Motley Vision has been playing host to an interesting discussion on Mormon aesthetics. The question du jour from the Sunstone Symposium seems to be whether or not one can be a Great Artist (or any kind of Artist) and still be a member of the Church. Two out of three panelists were apparently skeptical. For myself, I suspect that we are operating with a rather parochial definition of Artist, furthermore one that is ill suited to both the theology and demographics of Mormonism.
Generally speaking, our understanding of what it means to be an artist is rooted in Romanticism. There are any number of features that characterize our modern concept of Artist, but two of the most salient are authenticity and originality. Rousseau posited that human evil was essentially a human and — more importantly — a social creation. We are bad by convention. By nature, however, we are good. Translated into artistic terms this basic stance takes the form of a hostility to tradition and authority. True art consists of an escape from the traditional and a probing out of the truth that lies buried beneath the inauthentic and soul-destroying layers of convention. This hostility to tradition and convention gets coupled with another Romantic idea: the genius. The genius is a person who knows by virtue of pure — and frequently demonic — intuition. They do not learn by study or reason but by pure, unmediated confrontation with the Truth. Translated into artistic terms, this becomes the cult of originality. In effect, the highest kind of artistic creation is a form of ex nhilio creation whereby the godlike Artist presents to humanity a new creation never before seen or heard.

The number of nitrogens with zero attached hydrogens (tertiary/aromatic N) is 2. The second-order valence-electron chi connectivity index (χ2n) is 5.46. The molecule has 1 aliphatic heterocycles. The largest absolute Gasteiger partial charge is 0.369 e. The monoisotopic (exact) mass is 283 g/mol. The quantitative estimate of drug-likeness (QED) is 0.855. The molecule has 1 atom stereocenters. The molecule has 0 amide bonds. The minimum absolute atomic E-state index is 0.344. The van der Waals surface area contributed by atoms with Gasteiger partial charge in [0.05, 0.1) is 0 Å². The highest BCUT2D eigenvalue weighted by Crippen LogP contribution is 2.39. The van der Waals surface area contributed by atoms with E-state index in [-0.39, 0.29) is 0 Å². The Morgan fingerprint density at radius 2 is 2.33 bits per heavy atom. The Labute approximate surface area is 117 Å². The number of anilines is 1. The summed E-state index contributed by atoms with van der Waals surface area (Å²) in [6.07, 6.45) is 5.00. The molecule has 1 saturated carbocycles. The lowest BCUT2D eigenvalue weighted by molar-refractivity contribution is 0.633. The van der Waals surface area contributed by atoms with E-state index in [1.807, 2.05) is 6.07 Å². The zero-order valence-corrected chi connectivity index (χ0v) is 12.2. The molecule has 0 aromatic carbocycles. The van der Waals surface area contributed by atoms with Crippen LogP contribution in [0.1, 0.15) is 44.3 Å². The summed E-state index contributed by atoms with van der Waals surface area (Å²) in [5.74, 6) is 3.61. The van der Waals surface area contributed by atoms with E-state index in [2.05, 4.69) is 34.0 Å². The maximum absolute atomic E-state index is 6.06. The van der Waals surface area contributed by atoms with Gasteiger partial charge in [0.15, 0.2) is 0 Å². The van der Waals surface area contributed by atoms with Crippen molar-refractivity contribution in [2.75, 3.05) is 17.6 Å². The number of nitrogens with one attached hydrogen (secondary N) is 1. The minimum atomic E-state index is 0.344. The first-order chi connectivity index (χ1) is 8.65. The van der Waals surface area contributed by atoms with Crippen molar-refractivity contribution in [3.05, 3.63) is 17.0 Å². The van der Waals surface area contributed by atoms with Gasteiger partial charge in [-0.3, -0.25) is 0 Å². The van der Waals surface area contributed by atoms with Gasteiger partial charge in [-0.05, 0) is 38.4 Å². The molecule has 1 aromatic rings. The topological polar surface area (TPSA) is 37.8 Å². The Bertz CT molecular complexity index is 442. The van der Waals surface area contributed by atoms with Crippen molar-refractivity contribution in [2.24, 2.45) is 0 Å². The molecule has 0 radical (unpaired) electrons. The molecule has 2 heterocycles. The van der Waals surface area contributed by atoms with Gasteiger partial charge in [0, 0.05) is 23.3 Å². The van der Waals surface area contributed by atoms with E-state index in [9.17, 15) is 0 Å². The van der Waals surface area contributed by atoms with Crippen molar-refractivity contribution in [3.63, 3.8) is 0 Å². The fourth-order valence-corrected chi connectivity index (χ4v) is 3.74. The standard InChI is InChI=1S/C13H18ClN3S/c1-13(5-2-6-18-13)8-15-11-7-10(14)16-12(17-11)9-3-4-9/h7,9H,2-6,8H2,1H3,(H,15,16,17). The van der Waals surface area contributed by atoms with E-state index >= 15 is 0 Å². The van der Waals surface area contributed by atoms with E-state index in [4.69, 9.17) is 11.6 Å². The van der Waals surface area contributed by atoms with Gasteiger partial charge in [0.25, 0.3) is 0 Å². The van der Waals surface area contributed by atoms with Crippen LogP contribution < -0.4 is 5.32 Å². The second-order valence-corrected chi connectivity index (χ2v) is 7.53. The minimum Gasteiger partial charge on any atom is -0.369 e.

There are two theological problems that Mormons will run into with this view of the artist. The first is the primary place of community in Mormon theology. A central part of what pursuit of the good life means for a Mormon is the pursuit of a particular kind of community. We are to build up the Kingdom of God and establish Zion. Indeed, there is a sense in which salvation consists in the realization of a particular vision of community. This, however, places nature and convention in precisely the opposite relationship that one finds them in the thought of Rousseau and his unwitting modern artistic disciples. Society is not the original stainer of our souls from whose sins we must escape, but rather “good society” — to use Joseph Smith’s phrase — is central to the creation of a meaningful life. This requires, however, a commitment to an order that is always in some sense given, that is an order that exceeds our intentions or creations. To be in a community is to give some kind of authority to a social order that is beyond ourselves.